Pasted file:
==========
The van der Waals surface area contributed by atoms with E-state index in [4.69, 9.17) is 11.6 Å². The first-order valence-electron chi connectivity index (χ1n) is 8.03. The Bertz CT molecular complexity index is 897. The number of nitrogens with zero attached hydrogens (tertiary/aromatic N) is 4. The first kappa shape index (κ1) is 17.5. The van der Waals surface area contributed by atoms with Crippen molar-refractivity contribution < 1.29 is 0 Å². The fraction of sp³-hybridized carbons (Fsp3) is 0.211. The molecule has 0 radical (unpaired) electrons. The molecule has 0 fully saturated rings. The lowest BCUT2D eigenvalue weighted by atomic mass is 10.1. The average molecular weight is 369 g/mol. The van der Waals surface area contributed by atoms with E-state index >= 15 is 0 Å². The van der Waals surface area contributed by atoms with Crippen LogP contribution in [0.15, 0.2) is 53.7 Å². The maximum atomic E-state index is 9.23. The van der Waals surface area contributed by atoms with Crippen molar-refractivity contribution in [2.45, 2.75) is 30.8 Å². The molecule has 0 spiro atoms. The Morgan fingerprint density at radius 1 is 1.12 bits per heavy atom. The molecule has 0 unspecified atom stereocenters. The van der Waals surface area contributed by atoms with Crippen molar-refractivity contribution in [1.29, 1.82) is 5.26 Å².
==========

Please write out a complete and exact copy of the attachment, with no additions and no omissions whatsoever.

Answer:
The van der Waals surface area contributed by atoms with E-state index in [4.69, 9.17) is 11.6 Å². The first-order valence-electron chi connectivity index (χ1n) is 8.03. The Bertz CT molecular complexity index is 897. The number of nitrogens with zero attached hydrogens (tertiary/aromatic N) is 4. The first kappa shape index (κ1) is 17.5. The van der Waals surface area contributed by atoms with Crippen molar-refractivity contribution < 1.29 is 0 Å². The fraction of sp³-hybridized carbons (Fsp3) is 0.211. The molecule has 0 radical (unpaired) electrons. The molecule has 0 fully saturated rings. The lowest BCUT2D eigenvalue weighted by atomic mass is 10.1. The average molecular weight is 369 g/mol. The van der Waals surface area contributed by atoms with E-state index >= 15 is 0 Å². The van der Waals surface area contributed by atoms with Crippen LogP contribution in [0.15, 0.2) is 53.7 Å². The maximum atomic E-state index is 9.23. The van der Waals surface area contributed by atoms with Crippen molar-refractivity contribution in [2.45, 2.75) is 30.8 Å². The molecule has 0 spiro atoms. The Morgan fingerprint density at radius 1 is 1.12 bits per heavy atom. The molecule has 0 unspecified atom stereocenters. The van der Waals surface area contributed by atoms with Crippen molar-refractivity contribution in [1.29, 1.82) is 5.26 Å².